Action Step Physicians should disclose all personal property, and take no steps to conceal it or give it away.
Mistake 7 Reaffirming a Debt Against the Physician’s Interest A debtor can reaffirm a debt in bankruptcy. This means that the debtor may pay the debt, thus taking the debt out of the bankruptcy itself and not subjecting it to a discharge. There are significant legal implications in reaffirming a debt, since it can no longer be discharged in any subsequent bankruptcy proceeding. Many debtors reaffirm secured debts on cars and homes. However, debtors seeking to reaffirm must assess whether they can actually afford the payments associated with reaffirmation. Debtors who already have precarious income and spending issues run the risk of additional financial dilemmas by reaffirming a debt they cannot afford to pay. To avoid this situation, debtors must seriously examine their current income and expenses, and whether their income or expenses are likely to change in such a way that making those payments might prove difficult. A competent attorney can help guide debtors in determining what is in their best interest.
Action Step Physicians should listen to the advice of counsel before reaffirming any debt.
Mistake 8 Obtaining Phony Appraisals and Valuations Attorneys for debtors rarely retain appraisers to place value on their clients’ property, but rather advise the debtors to obtain valuations themselves. This could be something as simple as taking a diamond ring to a jeweler for an appraisal or getting an appraisal on the debtor’s home. Physicians should resist the temptation to get an appraisal that will end up defying credibility. No bankruptcy trustee will believe that a two-carat diamond ring is worth only $1,000, and no bankruptcy trustee will believe that a 2,500 square foot condominium in Boston’s historic Beacon Hill is worth only $100,000. Providing intentionally misleading information will result in a denial of discharge, and likely a referral to the U.S. Trustee and the U.S. Attorney for criminal prosecution.
Action Step Physicians should get accurate appraisals and valuations for real and personal property if required by their counsel.
Mistake 9 Not Communicating with Business Partners Debtors who have equitable interests in business entities, such as practice groups, should inform their partners of their intention to file for bankruptcy. It is not recommended to encourage partners to transfer assets or to engage in any activity that might be considered fraudulent. Partners who are aware of a debt-distressed partner’s intentions will have the ability and time to consult with their own counsel to determine their rights, obligations, and in some cases, options. If a business partner learns of a bankruptcy filing through the mail, and after the filing, the options for all partners may be limited. In addition to creating possible legal complications for nondebtor partners, it will likely result in bad personal feelings and animosity, which are not needed in an already stressful legal process.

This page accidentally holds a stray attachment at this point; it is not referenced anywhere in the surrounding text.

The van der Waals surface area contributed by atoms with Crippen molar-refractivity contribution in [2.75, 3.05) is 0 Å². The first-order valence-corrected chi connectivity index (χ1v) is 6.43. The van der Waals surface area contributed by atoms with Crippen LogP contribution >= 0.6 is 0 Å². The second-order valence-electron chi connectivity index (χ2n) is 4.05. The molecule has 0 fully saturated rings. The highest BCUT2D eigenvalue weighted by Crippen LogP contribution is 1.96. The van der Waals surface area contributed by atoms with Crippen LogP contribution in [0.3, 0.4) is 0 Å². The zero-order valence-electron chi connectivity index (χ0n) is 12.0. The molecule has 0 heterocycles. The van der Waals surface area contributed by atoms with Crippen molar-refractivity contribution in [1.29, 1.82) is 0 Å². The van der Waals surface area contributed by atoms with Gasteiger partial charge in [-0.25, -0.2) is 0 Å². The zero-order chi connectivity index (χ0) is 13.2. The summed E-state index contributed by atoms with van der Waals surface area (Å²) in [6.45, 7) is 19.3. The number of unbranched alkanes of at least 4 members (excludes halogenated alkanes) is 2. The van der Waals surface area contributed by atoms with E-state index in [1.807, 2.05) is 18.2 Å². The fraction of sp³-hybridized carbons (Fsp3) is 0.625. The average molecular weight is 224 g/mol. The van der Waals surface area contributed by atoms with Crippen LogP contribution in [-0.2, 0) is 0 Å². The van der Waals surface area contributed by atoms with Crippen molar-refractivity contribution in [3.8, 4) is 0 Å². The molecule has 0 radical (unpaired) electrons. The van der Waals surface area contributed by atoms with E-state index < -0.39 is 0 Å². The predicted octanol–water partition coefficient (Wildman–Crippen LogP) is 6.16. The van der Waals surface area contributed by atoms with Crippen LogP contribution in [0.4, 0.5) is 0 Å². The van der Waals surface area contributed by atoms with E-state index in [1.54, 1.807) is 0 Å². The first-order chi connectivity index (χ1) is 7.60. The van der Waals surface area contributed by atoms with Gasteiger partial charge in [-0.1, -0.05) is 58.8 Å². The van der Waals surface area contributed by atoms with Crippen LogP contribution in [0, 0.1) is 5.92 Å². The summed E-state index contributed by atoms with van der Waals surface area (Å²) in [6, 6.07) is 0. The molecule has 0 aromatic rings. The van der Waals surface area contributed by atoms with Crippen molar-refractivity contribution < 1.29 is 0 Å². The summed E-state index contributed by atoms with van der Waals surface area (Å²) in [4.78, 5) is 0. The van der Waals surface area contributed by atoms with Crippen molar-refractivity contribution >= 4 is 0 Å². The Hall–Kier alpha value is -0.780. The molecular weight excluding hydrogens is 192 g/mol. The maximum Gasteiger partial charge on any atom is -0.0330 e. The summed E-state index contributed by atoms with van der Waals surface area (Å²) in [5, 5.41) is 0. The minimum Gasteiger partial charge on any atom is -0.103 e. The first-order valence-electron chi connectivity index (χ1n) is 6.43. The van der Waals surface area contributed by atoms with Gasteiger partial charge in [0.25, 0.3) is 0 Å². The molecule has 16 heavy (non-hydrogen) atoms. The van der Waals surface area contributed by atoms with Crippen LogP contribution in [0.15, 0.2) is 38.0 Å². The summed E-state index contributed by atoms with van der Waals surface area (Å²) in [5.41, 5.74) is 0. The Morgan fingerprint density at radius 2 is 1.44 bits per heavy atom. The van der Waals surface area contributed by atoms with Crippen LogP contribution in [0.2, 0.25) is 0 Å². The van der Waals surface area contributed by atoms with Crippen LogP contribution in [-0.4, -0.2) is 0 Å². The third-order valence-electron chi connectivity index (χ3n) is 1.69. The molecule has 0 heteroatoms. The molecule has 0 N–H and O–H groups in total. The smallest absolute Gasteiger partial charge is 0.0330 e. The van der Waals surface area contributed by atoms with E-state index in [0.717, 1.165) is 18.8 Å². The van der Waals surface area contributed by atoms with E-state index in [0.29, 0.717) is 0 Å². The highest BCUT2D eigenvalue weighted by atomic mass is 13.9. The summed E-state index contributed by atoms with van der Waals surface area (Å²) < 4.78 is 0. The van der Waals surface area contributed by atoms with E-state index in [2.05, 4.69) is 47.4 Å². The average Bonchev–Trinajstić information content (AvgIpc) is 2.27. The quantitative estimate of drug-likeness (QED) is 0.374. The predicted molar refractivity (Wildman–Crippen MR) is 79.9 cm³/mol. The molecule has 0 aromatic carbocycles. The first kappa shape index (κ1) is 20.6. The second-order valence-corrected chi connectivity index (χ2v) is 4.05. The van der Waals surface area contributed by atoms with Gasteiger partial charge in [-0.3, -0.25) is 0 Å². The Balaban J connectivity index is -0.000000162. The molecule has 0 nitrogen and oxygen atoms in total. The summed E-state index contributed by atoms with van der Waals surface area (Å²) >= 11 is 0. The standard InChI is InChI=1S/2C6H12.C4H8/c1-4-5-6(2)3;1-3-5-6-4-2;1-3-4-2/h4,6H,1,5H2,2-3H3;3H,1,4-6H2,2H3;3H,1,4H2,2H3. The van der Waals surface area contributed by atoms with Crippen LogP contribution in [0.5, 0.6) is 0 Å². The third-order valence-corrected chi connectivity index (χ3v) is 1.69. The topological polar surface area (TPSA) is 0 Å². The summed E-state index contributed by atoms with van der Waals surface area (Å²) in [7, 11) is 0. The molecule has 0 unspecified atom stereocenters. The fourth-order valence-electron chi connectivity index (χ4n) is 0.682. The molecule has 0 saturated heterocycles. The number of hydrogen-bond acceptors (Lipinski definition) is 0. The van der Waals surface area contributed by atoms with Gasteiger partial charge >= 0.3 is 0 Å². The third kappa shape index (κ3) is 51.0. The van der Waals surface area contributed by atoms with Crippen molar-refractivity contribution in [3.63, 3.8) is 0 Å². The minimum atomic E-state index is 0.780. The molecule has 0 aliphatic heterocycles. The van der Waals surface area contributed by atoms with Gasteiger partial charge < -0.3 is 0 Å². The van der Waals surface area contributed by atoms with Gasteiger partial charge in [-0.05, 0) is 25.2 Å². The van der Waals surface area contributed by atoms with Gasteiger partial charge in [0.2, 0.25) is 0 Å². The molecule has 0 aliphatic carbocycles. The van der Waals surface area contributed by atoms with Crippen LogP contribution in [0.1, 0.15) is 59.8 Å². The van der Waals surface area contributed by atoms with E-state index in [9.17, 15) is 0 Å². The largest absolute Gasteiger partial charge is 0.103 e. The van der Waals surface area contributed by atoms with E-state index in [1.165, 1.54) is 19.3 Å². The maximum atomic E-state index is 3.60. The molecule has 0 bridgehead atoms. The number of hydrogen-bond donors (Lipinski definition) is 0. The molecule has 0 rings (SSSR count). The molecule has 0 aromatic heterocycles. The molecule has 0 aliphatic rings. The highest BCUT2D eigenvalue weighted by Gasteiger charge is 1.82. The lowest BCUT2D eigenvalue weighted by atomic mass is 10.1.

Action Step Physicians should consult with counsel and talk to their business partners. A debtor’s filing affects the debtor’s family, and business partners are, for the purposes of bankruptcy, as important as family.
Mistake 10 Not Accepting That It’s Time to File Denial is easy to see in everyday life. Some debtors seek assistance as soon as it is apparent that the debt is not manageable. Others, such as a compulsive gambler who is waiting for the perfect roll of the dice or the perfect hand, will wait and hope. Ultimately, their waiting proves to be futile. By the time they find the motivation to take action, they are in a financially worse situation that, in many cases, presents additional legal concerns and complications. In fact, many debtors who delay filing end up in a position where bankruptcy will not provide a maximum benefit. The time to start dealing with oppressive debt is at the first moment that the debtor realizes that there is a problem in meeting both debt obligations and everyday expenses. This does not mean that debtors need to rush to the bankruptcy court upon realizing this, but certainly a careful, thoughtful, and informed evaluation of all available options should be considered. Doing nothing does not mean that the debt situation is going away.
Action Step Debtors need to take control, face the debt demon, and start the process of getting on with their lives.
Conclusion Bankruptcy is difficult enough without making costly mistakes. All of these action steps should be taken after consultation with counsel. Competent bankruptcy counsel can listen to the unique facts of the debtor’s case and make appropriate recommendations to ensure that the process of bankruptcy is as productive and painless as possible.
- Bankruptcy: Is It the Right Solution to Your Debt Problems? 2nd ed. (Nolo Press 2004)
- Schollander and Schollander, The Small Business Owner’s Guide to Bankruptcy: Know Your Legal Rights, Recover From Mistakes and Start Over Successfully (Sphinx Publishing 2002)
- Warren and Tyagi, The Two Income Trap: Why Middle Class Mothers and Fathers Are Going Broke (Basic Books 2003)
Written by: William J. McLeod, Esq.
Peer reviewed by: Robert S. Messinger, Esq.